The Dodos are a duo, but on Carrier they sound like an orchestra. That's fitting, since The Dodos are also a band that sounds like a genre. Their modal, folky sound evokes comparisons—Fleet Foxes, Dirty Projectors—that seem apt but don't quite fit. They sound like everything and nothing, each album the same but different.
Carrier is more baroque and intense than much of their previous work. The third track, "Confidence," contains what might be termed a guitar solo. Where once The Dodos' music could be called esoteric, even quirky, they seem to have settled in to their own style on this album. It's not so much that their sound has shifted toward the conventional as it has become a more settled convention for them. The Dodos are no longer strange even to themselves.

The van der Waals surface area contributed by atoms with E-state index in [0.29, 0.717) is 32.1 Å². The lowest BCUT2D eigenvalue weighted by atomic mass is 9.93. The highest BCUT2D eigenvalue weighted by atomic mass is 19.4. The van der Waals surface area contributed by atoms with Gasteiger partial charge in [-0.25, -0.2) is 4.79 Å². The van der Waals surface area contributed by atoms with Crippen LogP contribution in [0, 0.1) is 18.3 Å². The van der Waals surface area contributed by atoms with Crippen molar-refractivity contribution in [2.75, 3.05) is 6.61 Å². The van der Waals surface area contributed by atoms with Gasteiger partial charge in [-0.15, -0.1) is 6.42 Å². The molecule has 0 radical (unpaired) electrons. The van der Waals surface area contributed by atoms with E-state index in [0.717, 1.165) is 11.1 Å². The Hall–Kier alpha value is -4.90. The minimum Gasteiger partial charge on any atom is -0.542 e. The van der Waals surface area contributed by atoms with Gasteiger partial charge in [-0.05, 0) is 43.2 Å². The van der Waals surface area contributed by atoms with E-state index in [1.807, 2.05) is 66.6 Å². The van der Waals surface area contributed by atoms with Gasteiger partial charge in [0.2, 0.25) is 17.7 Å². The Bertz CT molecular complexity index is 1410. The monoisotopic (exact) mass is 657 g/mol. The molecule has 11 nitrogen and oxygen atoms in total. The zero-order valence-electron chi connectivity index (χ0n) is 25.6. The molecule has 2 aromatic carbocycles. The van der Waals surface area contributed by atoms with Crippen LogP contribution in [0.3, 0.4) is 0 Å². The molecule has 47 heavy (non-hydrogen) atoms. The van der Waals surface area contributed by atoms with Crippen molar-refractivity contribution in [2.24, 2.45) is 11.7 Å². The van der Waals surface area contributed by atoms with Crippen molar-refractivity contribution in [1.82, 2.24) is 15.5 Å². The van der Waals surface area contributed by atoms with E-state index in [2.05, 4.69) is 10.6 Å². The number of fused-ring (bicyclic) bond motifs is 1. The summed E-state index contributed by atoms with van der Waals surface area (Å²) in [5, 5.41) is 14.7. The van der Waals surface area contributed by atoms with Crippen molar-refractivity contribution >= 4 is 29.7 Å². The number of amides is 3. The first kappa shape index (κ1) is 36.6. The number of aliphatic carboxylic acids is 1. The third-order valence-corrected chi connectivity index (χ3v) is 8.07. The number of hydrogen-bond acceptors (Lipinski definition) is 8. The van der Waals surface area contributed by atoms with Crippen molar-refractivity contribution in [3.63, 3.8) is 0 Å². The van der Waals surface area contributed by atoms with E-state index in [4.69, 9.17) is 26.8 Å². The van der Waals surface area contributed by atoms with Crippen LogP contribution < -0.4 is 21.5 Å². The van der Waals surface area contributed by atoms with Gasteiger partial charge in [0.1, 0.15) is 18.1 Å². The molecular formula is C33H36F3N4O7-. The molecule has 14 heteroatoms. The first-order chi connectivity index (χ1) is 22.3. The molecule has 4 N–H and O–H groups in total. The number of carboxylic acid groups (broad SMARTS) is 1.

The downside of that evolution is that they are no longer strange to longtime listeners, either. Carrier is probably the best Dodos album, but it doesn't pack the same thrill as their earlier, less developed efforts. That's a sign, though, that they have reached the height of their powers. Now is The Dodos' golden age, the culmination of their vision. Go see them while they are perfect.
The Dodos open for Neko Case at the Wilma Wed., May 21, at 8 PM. Sold out.